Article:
Sensitive teeth? Here’s how to cope

Posted on 30 August 2017

Dr Charles Middleton, a dentist from Mediclinic Kimberley, gives advice on how to deal with the pain of sensitive teeth.

Does a sip of hot chocolate or a bite of ice cream sometimes trigger a bolt of pain right into the roots of your teeth? Or have you stopped flossing because your teeth feel too tender? These could be symptoms of the common ailment known as ‘sensitive teeth,’ says dentist Dr Charles Middleton from Mediclinic Kimberley. It’s fortunately easily remedied in many cases but it may also signal a serious dental problem.

According to a 2013 study published in the Journal of the American Dental Association (JADA), 1 in 8 adults may suffer from this condition, and it’s most prevalent in young adults, women, and people struggling with receding gums.

What causes sensitive teeth? 

Tooth sensitivity is medically known as dentin hypersensitivity or root sensitivity, which occurs when your dentin – the layer of tooth underneath the enamel, which contains tiny nerve endings, becomes exposed due to loss of tooth enamel or cementum (a protective layer protecting the root under the gum line).

When this vulnerable dentin is subjected to different temperatures, a change in pressure, or acidic foods and drinks, you may experience discomfort or pain.

‘A few of the chief causes of sensitivity include decay, a cracked tooth, worn enamel, worn fillings and roots that are exposed as a result of aggressive tooth brushing or brushing your teeth incorrectly, gum recession and periodontal (gum) disease,’ explains Dr Middleton.

Other causes include bruxism (teeth grinding) or post-dental treatment sensitivity following, for example, crowns or fillings.

Getting to the root of preventing sensitive teeth

‘Proper oral hygiene is your best defence against preventing tooth decay, periodontal disease and pain from sensitive teeth,’ says Dr Middleton.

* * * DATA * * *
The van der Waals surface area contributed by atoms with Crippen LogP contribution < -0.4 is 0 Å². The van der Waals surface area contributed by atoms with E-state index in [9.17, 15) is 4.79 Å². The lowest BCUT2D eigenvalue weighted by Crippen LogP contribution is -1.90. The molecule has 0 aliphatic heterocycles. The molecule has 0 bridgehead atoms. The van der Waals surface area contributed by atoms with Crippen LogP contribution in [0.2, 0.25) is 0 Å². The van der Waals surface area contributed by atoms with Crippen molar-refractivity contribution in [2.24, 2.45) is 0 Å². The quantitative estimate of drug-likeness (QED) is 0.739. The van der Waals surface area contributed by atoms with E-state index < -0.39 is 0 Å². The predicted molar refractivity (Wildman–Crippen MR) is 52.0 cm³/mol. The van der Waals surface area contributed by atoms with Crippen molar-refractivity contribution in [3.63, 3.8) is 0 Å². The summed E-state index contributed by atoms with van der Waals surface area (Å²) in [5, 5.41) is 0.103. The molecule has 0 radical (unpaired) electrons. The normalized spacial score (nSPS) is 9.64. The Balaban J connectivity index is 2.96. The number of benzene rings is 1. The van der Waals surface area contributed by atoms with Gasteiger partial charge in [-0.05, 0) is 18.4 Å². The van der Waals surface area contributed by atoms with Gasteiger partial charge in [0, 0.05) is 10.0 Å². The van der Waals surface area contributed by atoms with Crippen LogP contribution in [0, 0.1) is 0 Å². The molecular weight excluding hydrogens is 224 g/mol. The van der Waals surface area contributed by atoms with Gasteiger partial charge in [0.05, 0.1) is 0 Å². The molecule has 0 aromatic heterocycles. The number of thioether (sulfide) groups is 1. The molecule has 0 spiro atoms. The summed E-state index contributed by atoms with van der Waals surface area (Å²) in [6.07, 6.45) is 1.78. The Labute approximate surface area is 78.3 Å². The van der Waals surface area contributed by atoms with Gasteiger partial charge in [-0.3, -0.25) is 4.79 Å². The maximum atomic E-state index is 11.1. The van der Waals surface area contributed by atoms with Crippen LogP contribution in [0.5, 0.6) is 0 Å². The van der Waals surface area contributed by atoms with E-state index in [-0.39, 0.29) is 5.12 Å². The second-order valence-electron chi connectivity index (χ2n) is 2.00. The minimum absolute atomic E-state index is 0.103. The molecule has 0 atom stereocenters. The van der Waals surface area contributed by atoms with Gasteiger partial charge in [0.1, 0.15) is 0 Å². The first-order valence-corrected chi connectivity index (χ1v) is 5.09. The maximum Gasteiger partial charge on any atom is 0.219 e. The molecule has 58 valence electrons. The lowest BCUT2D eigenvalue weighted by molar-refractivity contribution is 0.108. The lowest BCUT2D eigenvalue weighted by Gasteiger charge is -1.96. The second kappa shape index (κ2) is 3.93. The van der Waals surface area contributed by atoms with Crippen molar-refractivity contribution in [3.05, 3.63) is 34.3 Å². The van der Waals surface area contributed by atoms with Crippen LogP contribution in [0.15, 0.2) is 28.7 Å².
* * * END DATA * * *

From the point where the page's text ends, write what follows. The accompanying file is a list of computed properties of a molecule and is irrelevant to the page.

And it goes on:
You should be brushing your teeth for two minutes twice a day – and flossing twice a day. Ensure you’re using a soft- to medium-bristled toothbrush that reaches all areas of your mouth easily. Place your brush at a 45-degree angle to the gums and gently brush back and forth in short strokes – rather than horizontally and aggressively. Replace your toothbrush every three or four months and book an appointment to see your dentist twice a year.

If you grind your teeth, a mouth guard to wear at night might be an option.

Treatments your dentist may recommend

Depending on the cause, your dentist may suggest using desensitising toothpaste. ‘The two toothpastes I recommend are Sensodyne Rapid Relief and Colgate Sensitive Pro-Relief,’ says Dr Middleton.

If that doesn’t work, your dentist may need to apply a fluoride gel or special desensitising agent to your teeth. Other treatments may include a filling, a crown, an inlay or bonding to correct a flaw or decay.

‘However, if gum tissue has been lost from the root due to gum recession (shrinking), you may need a surgical gum graft to cover the root, protect the tooth and reduce the sensitivity,’ says Dr Middleton. ‘Where hypersensitivity is severe and persistent and can’t be treated by other means, you may need root canal treatment.’


Published in Prime

In the interest of our patients, in accordance with SA law and our commitment to expertise, Mediclinic cannot subscribe to the practice of online diagnosis. Please consult a medical professional for specific medical advice. If you have any major concerns, please see your doctor for an assessment. If you have any cause for concern, your GP will be able to direct you to the appropriate specialists.

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